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Il palazzo arcivescovile di Palermo, da Simone Beccadelli a Giovanni Paternò. Storia e ricostruzione della configurazione quattrocentesca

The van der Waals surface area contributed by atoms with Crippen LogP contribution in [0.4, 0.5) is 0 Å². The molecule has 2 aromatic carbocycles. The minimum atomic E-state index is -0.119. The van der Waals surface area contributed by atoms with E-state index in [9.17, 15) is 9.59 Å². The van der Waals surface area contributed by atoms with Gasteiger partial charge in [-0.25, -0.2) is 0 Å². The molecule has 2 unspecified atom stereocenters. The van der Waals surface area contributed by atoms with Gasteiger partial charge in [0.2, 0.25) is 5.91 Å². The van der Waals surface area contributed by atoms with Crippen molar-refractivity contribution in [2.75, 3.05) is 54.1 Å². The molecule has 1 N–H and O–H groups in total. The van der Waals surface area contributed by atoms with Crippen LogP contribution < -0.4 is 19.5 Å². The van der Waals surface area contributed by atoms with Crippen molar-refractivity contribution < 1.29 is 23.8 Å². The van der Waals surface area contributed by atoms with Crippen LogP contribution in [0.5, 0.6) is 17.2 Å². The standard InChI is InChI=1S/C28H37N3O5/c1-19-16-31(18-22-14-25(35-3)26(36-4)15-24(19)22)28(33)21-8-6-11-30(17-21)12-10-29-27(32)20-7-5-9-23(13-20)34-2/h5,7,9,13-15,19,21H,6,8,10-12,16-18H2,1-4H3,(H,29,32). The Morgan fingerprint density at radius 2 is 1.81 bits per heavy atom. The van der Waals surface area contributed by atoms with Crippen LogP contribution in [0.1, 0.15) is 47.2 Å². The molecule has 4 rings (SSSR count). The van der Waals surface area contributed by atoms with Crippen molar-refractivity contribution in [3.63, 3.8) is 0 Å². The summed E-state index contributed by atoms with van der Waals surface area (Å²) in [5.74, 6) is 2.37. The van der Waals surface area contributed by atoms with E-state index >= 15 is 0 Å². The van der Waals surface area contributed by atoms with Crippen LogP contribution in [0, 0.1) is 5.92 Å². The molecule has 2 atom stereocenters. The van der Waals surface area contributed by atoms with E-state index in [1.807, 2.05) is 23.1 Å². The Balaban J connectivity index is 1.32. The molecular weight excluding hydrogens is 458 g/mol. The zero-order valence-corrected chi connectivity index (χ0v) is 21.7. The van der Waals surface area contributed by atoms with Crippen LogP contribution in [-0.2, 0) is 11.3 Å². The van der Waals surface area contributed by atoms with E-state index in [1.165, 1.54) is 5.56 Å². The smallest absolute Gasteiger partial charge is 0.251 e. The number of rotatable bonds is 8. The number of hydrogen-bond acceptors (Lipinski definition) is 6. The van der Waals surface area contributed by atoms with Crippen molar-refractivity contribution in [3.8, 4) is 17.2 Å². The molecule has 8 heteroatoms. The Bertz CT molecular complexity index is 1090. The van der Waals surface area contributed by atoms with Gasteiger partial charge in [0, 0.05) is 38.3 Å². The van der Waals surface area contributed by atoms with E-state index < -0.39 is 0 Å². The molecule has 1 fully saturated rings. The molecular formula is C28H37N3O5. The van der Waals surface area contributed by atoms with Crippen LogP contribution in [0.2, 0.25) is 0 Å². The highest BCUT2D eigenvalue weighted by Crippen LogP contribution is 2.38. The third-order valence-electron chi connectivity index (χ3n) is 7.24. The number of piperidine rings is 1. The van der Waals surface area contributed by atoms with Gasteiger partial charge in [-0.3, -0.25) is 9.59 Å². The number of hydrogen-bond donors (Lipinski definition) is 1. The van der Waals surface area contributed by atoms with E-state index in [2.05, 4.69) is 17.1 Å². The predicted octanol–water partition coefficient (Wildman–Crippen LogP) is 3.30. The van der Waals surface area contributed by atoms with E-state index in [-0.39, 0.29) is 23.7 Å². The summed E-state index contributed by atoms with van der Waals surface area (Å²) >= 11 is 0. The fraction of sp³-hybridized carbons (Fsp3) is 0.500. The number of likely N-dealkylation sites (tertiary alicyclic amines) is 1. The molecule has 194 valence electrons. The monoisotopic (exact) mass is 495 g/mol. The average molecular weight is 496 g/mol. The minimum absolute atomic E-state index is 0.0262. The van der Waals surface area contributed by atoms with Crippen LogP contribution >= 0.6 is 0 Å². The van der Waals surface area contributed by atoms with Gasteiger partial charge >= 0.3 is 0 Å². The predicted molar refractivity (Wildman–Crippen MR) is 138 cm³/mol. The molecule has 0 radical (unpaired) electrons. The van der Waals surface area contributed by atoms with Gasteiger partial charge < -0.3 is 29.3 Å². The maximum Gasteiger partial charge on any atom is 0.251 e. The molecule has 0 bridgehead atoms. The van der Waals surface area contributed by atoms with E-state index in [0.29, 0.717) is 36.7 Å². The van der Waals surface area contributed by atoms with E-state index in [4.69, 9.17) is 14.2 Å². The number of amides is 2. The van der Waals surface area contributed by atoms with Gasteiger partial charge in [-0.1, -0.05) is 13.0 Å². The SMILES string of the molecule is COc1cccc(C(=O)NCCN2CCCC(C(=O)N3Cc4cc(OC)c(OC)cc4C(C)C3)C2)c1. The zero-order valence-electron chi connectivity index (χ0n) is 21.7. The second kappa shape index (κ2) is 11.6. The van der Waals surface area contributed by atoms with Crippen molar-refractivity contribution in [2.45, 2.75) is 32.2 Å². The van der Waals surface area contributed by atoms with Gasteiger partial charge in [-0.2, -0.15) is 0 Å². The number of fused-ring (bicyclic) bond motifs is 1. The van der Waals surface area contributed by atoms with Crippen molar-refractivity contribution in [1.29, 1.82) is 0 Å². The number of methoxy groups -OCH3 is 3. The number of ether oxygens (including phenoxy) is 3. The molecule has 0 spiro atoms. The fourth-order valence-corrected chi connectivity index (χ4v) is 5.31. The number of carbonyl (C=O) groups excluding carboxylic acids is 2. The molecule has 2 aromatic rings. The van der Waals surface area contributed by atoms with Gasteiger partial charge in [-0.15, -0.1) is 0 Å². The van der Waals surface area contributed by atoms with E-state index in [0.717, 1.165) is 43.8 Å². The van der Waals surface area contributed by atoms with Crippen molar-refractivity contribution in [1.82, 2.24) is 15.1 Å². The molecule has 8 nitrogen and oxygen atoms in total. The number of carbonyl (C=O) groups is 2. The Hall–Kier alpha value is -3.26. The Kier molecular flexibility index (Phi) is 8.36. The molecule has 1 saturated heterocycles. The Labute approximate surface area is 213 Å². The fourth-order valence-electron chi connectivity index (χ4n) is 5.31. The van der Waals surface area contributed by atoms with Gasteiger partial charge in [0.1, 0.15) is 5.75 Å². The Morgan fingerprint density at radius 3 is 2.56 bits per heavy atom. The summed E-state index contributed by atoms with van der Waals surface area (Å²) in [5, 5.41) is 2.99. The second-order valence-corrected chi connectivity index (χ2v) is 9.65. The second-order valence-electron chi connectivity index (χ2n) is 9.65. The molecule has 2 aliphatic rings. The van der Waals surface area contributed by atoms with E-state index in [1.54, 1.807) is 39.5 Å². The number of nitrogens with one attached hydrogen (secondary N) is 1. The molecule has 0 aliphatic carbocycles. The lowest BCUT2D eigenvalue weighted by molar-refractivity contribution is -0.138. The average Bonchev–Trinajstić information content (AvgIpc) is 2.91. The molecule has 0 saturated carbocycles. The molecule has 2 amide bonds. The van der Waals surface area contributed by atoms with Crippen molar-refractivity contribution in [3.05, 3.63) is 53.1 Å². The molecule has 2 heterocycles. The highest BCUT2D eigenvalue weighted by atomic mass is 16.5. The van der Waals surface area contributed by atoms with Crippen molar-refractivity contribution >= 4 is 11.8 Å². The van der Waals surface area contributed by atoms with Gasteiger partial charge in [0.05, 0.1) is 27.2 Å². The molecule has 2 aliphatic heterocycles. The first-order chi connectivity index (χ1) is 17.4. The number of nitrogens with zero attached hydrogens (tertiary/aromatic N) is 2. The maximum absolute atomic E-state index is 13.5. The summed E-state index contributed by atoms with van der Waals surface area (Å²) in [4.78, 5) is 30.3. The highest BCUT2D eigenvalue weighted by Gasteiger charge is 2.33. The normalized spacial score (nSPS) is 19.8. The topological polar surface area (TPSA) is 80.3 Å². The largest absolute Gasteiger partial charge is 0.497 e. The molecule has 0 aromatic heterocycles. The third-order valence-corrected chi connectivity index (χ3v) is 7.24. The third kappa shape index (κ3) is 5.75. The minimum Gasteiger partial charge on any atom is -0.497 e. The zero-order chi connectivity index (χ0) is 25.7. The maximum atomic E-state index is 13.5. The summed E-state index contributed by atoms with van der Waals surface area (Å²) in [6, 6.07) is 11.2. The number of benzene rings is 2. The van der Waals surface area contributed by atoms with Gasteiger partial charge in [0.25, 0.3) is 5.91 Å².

In the fifties of the fifteenth century, the archbishop of Palermo Simone Beccadelli started the construction of a new archbishop’s palace in an area between the upper stretch of the ancient Cassaro road and the churchyard created along the southern side of the cathedral, whose arrangement had engaged his predecessors since the thirties of the same century. The architectural undertaking, driven by the primary need to create a residence suitable for the rank of the Palermo archibishop’s chair, therefore also assumes a strong urban significance, helping to define the same space of the churchyard and the monumental cathedral complex as a whole. If a first campaign of works would seem to be concluded by the sixties of the fifteenth century, further significant interventions are recorded at the end of the same century on commission of Archbishop Giovanni Paternò. Although substantial transformations and additions, carried out especially between the end of the sixteenth and eighteenth centuries, have profoundly altered the volume and the original organization of the building, several elements (portal, a mullioned window, single lancet windows) and some fragments still allow us to hypothesize about its configuration in fifteenth century, starting from concrete data and clues. This contribution proposes, through the interaction between the usual tools of historical-critical investigation and those of drawing and digital modeling, to carry out a reconstructive hypothesis of the fifteenth-century building (in particular of its eastern front) and a critical framing of the same, in relation to its historical-artistic context.